Transparency is often considered key for more just and sustainable value chains, and various certification schemes and transparency policies have been implemented across the globe. Often, these policies provide consumers with more information about the origin of the products. More consumer awareness is expected to create more demand for sustainable, fair and ethical production and trade. It is also often assumed that transparency can empower small-scale producers by improving trade and production standards in the Global South. While consumer directed transparency has been given much attention by researchers and policy makers, less has been said about the small-scale producers and their perspectives on transparency.

Together with Jonas Ø. Nielsen, Finn Mempel, Simon Bager, Jesper Jønsson and Esteve Corbera, I explore what transparency actually means for small-scale producers in the Global South. We focus on the artisanal and small-scale gold mining sector in Tanzania, where only few producers know the route and end destination of the gold which they produce. In 2019, 28 mineral markets were established by the government of Tanzania to ensure better tax revenue collection but also to enhance the transparency of mineral trade.

In Geita, the main gold region of Tanzania, gold was traded informally, before the establishment of the mineral markets. The price was decided by the buyer and gold was traded at the mining sites, in private houses or in local hotels. This way of trading posed several security issues: Could you really trust the person you were trading with, or was he planning to steal the gold? Had someone tampered with the scale when weighting the gold, and was it traded at a fair price, resembling the current gold spot price?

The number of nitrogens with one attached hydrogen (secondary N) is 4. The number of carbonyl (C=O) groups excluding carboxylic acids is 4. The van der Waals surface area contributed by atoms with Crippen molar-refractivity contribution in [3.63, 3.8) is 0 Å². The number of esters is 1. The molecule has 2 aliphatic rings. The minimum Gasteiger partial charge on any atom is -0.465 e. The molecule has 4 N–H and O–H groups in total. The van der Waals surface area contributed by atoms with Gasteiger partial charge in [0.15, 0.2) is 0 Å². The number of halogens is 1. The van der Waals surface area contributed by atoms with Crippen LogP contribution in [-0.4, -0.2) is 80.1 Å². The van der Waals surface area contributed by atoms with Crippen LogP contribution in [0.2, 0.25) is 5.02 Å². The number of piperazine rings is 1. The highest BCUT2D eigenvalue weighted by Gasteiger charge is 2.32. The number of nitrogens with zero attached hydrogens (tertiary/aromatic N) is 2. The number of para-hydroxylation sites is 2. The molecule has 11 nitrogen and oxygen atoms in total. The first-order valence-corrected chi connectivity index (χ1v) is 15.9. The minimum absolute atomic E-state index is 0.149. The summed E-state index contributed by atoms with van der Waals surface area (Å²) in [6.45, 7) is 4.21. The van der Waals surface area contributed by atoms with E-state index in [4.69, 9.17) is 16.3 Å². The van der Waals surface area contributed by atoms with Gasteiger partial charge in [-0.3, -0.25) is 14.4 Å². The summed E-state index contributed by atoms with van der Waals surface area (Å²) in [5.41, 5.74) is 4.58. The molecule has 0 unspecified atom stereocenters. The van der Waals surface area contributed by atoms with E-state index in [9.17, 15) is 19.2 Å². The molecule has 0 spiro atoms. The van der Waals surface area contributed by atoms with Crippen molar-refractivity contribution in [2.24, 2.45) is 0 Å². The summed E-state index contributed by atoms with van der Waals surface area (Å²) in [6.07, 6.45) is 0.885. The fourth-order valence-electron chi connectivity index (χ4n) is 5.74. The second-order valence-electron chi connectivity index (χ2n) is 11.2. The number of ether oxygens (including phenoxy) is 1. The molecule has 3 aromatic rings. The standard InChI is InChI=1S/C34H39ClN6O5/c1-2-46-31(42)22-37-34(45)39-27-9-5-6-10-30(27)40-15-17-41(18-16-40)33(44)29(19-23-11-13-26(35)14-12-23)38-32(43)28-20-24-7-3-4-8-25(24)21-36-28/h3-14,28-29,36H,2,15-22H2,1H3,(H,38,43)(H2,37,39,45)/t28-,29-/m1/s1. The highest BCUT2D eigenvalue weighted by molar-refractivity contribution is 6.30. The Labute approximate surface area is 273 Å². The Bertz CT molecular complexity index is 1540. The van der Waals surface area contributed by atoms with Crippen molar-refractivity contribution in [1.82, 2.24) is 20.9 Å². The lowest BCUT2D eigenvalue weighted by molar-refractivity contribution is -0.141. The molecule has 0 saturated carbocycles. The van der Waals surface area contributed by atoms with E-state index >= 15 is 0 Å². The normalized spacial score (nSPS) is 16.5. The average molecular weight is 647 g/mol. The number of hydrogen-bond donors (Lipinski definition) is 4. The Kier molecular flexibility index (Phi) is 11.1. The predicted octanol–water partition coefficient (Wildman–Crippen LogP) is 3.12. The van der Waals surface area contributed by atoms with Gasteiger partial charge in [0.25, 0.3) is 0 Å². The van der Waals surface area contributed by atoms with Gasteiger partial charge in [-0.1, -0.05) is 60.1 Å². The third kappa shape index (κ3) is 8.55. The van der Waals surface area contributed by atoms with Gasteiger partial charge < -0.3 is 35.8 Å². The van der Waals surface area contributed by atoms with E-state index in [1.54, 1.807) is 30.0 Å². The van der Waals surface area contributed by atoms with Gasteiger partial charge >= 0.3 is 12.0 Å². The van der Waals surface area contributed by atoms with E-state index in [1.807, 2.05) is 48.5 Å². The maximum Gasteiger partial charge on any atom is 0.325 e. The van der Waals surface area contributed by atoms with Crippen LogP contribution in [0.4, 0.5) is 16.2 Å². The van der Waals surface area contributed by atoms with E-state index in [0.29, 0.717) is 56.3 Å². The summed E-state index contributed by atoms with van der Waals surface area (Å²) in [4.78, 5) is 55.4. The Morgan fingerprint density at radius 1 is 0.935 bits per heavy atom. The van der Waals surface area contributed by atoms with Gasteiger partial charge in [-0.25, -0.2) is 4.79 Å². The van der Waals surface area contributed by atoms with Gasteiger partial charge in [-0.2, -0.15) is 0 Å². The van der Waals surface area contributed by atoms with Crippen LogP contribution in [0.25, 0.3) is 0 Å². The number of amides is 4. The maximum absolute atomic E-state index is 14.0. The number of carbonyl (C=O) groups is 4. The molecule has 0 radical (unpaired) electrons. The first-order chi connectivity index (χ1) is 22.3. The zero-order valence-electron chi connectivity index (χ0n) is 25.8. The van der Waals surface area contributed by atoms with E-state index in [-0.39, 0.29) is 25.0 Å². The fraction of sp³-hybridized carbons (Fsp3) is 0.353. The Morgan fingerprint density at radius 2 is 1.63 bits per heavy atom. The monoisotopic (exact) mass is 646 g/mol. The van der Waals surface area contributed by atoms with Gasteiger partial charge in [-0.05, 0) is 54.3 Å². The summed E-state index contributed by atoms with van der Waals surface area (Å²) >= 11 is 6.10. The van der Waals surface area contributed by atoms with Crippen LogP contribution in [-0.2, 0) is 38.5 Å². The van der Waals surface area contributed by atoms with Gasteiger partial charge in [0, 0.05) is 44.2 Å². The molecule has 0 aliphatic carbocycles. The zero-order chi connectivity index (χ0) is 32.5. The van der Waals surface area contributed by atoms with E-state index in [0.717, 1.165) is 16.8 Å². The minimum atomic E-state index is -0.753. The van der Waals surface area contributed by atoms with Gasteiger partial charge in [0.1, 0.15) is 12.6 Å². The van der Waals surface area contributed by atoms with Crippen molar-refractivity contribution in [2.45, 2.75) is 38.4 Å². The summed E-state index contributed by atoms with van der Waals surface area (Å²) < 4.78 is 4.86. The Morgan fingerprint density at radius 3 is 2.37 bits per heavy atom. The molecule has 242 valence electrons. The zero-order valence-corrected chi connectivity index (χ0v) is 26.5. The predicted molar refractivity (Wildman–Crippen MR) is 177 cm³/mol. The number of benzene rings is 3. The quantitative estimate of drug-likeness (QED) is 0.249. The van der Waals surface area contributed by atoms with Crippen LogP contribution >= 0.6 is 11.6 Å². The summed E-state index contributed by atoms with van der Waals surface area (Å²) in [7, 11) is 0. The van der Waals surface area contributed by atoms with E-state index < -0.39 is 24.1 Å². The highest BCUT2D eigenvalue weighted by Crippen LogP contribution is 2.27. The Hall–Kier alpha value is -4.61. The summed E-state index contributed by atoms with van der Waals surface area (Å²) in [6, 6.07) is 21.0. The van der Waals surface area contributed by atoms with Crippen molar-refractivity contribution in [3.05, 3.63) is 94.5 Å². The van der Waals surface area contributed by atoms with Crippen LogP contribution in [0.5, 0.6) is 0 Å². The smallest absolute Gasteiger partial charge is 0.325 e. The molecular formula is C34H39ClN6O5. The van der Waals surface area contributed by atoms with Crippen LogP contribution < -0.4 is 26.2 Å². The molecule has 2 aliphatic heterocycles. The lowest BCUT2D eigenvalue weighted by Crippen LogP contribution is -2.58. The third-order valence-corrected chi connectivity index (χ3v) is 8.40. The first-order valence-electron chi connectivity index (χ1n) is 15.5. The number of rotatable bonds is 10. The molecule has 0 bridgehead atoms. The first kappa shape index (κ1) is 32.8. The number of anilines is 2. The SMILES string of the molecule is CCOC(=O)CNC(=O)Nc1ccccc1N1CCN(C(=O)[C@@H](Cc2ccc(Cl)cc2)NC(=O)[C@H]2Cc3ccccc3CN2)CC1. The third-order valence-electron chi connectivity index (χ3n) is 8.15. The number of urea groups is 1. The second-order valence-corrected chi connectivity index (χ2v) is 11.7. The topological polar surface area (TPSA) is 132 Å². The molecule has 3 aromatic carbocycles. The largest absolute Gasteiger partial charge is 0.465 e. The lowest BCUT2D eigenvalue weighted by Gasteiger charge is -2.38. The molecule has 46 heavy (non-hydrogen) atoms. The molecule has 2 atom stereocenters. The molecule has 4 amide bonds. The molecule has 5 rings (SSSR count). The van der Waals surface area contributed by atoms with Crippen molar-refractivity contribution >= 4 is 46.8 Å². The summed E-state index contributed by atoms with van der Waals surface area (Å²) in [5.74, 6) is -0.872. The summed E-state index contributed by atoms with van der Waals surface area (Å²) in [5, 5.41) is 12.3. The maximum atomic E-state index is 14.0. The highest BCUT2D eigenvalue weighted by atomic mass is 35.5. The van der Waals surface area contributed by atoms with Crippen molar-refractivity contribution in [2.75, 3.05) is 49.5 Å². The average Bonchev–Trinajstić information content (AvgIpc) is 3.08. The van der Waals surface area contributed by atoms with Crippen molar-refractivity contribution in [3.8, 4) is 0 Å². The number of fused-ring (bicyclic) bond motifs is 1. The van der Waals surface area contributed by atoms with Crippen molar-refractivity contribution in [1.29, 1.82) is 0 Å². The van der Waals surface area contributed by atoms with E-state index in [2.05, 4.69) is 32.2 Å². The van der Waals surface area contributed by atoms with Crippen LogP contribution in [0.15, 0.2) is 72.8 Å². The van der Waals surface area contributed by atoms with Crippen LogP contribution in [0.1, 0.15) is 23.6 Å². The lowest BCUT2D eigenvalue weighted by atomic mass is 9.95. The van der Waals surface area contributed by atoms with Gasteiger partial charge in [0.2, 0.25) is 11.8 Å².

After the introduction of the mineral markets, the trade conditions for miners have improved. Now, all miners have access to the daily gold spot price, which is displayed at the market. The offices of the buyers are located at the market, enabling miners to easily move between traders to get the best offer. Furthermore, the transactions are audited by a government official. Indeed, mineral trade has become more transparent in Tanzania.

However, the enhanced transparency has not radically improved the lives of artisanal and small-scale miners in Geita, and many continue to trade gold informally. The main reason for this is that gold mining requires investments. In Geita, most gold is found underground and miners need to construct deep pits to excavate the ore. These cost money. Often, traders and more powerful actors sponsor the miners, ensuring that they have enough money to carry out the production. In turn, the sponsors buy the gold at a reduced price. These arrangements make it difficult for miners to take advantage of the transparent gold prices.

Based on these findings, we argue that more transparency is helpful but unlikely to truly empower the majority of artisanal and small-scale miners in Tanzania because of the informal market structures that continue to influence the sector. Our case highlights the ambiguity of transparency. On the one hand, it can help small-scale producers to access better trade agreements. On the other hand, local struggles and power asymmetries often limit the potential of transparency for empowering small-scale producers.

The paper concludes that there is a general need for more contextual understandings of the local realities that shape global value chains. Transparency is helpful, but it is not a silver bullet for pro-poor development. Including the perspectives of small-scale producers we might help us identify the potentials and pitfalls of different transparency measures.

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